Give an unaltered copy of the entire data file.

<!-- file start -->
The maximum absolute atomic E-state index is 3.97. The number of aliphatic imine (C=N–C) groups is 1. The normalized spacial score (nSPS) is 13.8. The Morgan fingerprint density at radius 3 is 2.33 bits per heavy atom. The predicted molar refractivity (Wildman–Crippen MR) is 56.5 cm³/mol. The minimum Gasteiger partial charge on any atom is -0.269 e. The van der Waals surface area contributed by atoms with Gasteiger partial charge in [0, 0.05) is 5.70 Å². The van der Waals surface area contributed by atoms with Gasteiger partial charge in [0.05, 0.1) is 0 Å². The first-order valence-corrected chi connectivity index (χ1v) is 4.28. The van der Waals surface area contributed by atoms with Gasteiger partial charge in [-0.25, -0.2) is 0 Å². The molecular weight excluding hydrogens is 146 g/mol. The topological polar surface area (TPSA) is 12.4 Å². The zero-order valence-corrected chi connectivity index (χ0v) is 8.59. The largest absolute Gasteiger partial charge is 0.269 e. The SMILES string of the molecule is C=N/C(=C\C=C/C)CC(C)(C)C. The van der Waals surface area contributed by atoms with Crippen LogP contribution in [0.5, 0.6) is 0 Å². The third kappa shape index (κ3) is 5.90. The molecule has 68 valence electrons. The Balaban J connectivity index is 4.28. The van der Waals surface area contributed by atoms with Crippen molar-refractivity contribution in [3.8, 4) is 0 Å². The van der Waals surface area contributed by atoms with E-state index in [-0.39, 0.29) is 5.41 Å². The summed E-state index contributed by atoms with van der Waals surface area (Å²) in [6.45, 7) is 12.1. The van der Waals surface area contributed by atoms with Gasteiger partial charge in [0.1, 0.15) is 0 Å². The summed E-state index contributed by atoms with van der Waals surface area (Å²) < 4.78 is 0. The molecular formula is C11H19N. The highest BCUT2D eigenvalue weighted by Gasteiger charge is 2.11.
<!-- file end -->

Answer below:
The maximum absolute atomic E-state index is 3.97. The number of aliphatic imine (C=N–C) groups is 1. The normalized spacial score (nSPS) is 13.8. The Morgan fingerprint density at radius 3 is 2.33 bits per heavy atom. The predicted molar refractivity (Wildman–Crippen MR) is 56.5 cm³/mol. The minimum Gasteiger partial charge on any atom is -0.269 e. The van der Waals surface area contributed by atoms with Gasteiger partial charge in [0, 0.05) is 5.70 Å². The van der Waals surface area contributed by atoms with Gasteiger partial charge in [0.05, 0.1) is 0 Å². The first-order valence-corrected chi connectivity index (χ1v) is 4.28. The van der Waals surface area contributed by atoms with Gasteiger partial charge in [-0.25, -0.2) is 0 Å². The molecular weight excluding hydrogens is 146 g/mol. The topological polar surface area (TPSA) is 12.4 Å². The zero-order valence-corrected chi connectivity index (χ0v) is 8.59. The largest absolute Gasteiger partial charge is 0.269 e. The SMILES string of the molecule is C=N/C(=C\C=C/C)CC(C)(C)C. The van der Waals surface area contributed by atoms with Crippen LogP contribution in [0.5, 0.6) is 0 Å². The third kappa shape index (κ3) is 5.90. The molecule has 68 valence electrons. The Balaban J connectivity index is 4.28. The van der Waals surface area contributed by atoms with Crippen molar-refractivity contribution in [3.8, 4) is 0 Å². The van der Waals surface area contributed by atoms with E-state index in [-0.39, 0.29) is 5.41 Å². The summed E-state index contributed by atoms with van der Waals surface area (Å²) in [6.45, 7) is 12.1. The van der Waals surface area contributed by atoms with Gasteiger partial charge in [0.1, 0.15) is 0 Å². The summed E-state index contributed by atoms with van der Waals surface area (Å²) < 4.78 is 0. The molecular formula is C11H19N. The highest BCUT2D eigenvalue weighted by Gasteiger charge is 2.11.